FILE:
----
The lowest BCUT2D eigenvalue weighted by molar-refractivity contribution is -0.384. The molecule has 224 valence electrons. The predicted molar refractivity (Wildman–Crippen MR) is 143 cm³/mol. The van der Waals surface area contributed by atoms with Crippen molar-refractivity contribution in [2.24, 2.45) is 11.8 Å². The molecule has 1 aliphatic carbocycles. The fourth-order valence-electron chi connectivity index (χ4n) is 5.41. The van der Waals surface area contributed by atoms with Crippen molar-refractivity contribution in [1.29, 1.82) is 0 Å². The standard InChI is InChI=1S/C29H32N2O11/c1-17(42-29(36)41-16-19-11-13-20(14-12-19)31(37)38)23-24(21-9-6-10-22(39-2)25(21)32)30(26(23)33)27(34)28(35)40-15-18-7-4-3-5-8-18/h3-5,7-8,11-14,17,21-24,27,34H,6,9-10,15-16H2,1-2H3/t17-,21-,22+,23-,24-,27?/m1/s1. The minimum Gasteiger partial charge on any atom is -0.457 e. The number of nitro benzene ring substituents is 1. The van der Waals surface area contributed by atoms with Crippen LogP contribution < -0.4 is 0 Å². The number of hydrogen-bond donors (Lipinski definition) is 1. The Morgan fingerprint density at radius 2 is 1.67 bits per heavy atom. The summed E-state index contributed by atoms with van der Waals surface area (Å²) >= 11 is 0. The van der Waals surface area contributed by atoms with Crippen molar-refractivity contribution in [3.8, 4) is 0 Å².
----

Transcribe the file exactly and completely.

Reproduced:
The lowest BCUT2D eigenvalue weighted by molar-refractivity contribution is -0.384. The molecule has 224 valence electrons. The predicted molar refractivity (Wildman–Crippen MR) is 143 cm³/mol. The van der Waals surface area contributed by atoms with Crippen molar-refractivity contribution in [2.24, 2.45) is 11.8 Å². The molecule has 1 aliphatic carbocycles. The fourth-order valence-electron chi connectivity index (χ4n) is 5.41. The van der Waals surface area contributed by atoms with Crippen molar-refractivity contribution in [1.29, 1.82) is 0 Å². The standard InChI is InChI=1S/C29H32N2O11/c1-17(42-29(36)41-16-19-11-13-20(14-12-19)31(37)38)23-24(21-9-6-10-22(39-2)25(21)32)30(26(23)33)27(34)28(35)40-15-18-7-4-3-5-8-18/h3-5,7-8,11-14,17,21-24,27,34H,6,9-10,15-16H2,1-2H3/t17-,21-,22+,23-,24-,27?/m1/s1. The minimum Gasteiger partial charge on any atom is -0.457 e. The number of nitro benzene ring substituents is 1. The van der Waals surface area contributed by atoms with Crippen LogP contribution < -0.4 is 0 Å². The number of hydrogen-bond donors (Lipinski definition) is 1. The Morgan fingerprint density at radius 2 is 1.67 bits per heavy atom. The summed E-state index contributed by atoms with van der Waals surface area (Å²) >= 11 is 0. The van der Waals surface area contributed by atoms with Crippen molar-refractivity contribution in [3.8, 4) is 0 Å².